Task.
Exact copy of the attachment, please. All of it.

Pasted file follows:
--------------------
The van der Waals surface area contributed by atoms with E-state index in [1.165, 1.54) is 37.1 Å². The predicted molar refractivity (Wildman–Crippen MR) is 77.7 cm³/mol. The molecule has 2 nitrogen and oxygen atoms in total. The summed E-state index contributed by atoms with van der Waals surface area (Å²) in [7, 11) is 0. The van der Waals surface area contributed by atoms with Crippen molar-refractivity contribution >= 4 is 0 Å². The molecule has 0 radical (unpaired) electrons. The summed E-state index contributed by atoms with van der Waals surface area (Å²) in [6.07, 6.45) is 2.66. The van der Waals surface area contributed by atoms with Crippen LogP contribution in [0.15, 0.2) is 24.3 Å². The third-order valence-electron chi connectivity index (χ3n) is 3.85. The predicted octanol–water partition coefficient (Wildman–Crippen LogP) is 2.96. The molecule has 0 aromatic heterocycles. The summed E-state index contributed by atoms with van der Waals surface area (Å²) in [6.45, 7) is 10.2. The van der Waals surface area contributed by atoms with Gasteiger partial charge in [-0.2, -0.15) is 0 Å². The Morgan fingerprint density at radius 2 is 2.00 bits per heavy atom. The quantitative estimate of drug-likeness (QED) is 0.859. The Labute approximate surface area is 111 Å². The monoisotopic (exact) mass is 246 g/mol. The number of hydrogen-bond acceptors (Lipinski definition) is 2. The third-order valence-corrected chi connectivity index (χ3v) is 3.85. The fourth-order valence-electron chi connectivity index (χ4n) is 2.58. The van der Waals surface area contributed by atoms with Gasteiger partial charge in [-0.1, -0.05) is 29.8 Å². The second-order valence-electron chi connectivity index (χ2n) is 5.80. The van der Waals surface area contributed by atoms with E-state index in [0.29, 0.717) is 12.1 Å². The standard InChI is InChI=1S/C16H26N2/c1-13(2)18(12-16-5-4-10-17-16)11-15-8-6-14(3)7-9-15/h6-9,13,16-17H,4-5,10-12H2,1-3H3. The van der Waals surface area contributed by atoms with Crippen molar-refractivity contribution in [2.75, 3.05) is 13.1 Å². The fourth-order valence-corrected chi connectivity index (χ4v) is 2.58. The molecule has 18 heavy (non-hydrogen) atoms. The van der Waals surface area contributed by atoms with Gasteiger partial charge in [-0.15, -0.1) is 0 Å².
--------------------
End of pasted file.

The van der Waals surface area contributed by atoms with E-state index in [1.165, 1.54) is 37.1 Å². The predicted molar refractivity (Wildman–Crippen MR) is 77.7 cm³/mol. The molecule has 2 nitrogen and oxygen atoms in total. The summed E-state index contributed by atoms with van der Waals surface area (Å²) in [7, 11) is 0. The van der Waals surface area contributed by atoms with Crippen molar-refractivity contribution >= 4 is 0 Å². The molecule has 0 radical (unpaired) electrons. The summed E-state index contributed by atoms with van der Waals surface area (Å²) in [6.07, 6.45) is 2.66. The van der Waals surface area contributed by atoms with Crippen LogP contribution in [0.15, 0.2) is 24.3 Å². The third-order valence-electron chi connectivity index (χ3n) is 3.85. The predicted octanol–water partition coefficient (Wildman–Crippen LogP) is 2.96. The molecule has 0 aromatic heterocycles. The summed E-state index contributed by atoms with van der Waals surface area (Å²) in [6.45, 7) is 10.2. The van der Waals surface area contributed by atoms with Gasteiger partial charge in [-0.2, -0.15) is 0 Å². The Morgan fingerprint density at radius 2 is 2.00 bits per heavy atom. The quantitative estimate of drug-likeness (QED) is 0.859. The Labute approximate surface area is 111 Å². The monoisotopic (exact) mass is 246 g/mol. The number of hydrogen-bond acceptors (Lipinski definition) is 2. The third-order valence-corrected chi connectivity index (χ3v) is 3.85. The fourth-order valence-electron chi connectivity index (χ4n) is 2.58. The van der Waals surface area contributed by atoms with Gasteiger partial charge in [-0.1, -0.05) is 29.8 Å². The second-order valence-electron chi connectivity index (χ2n) is 5.80. The van der Waals surface area contributed by atoms with E-state index in [0.29, 0.717) is 12.1 Å². The standard InChI is InChI=1S/C16H26N2/c1-13(2)18(12-16-5-4-10-17-16)11-15-8-6-14(3)7-9-15/h6-9,13,16-17H,4-5,10-12H2,1-3H3. The van der Waals surface area contributed by atoms with Crippen molar-refractivity contribution in [2.75, 3.05) is 13.1 Å². The fourth-order valence-corrected chi connectivity index (χ4v) is 2.58. The molecule has 18 heavy (non-hydrogen) atoms. The van der Waals surface area contributed by atoms with Gasteiger partial charge in [-0.15, -0.1) is 0 Å².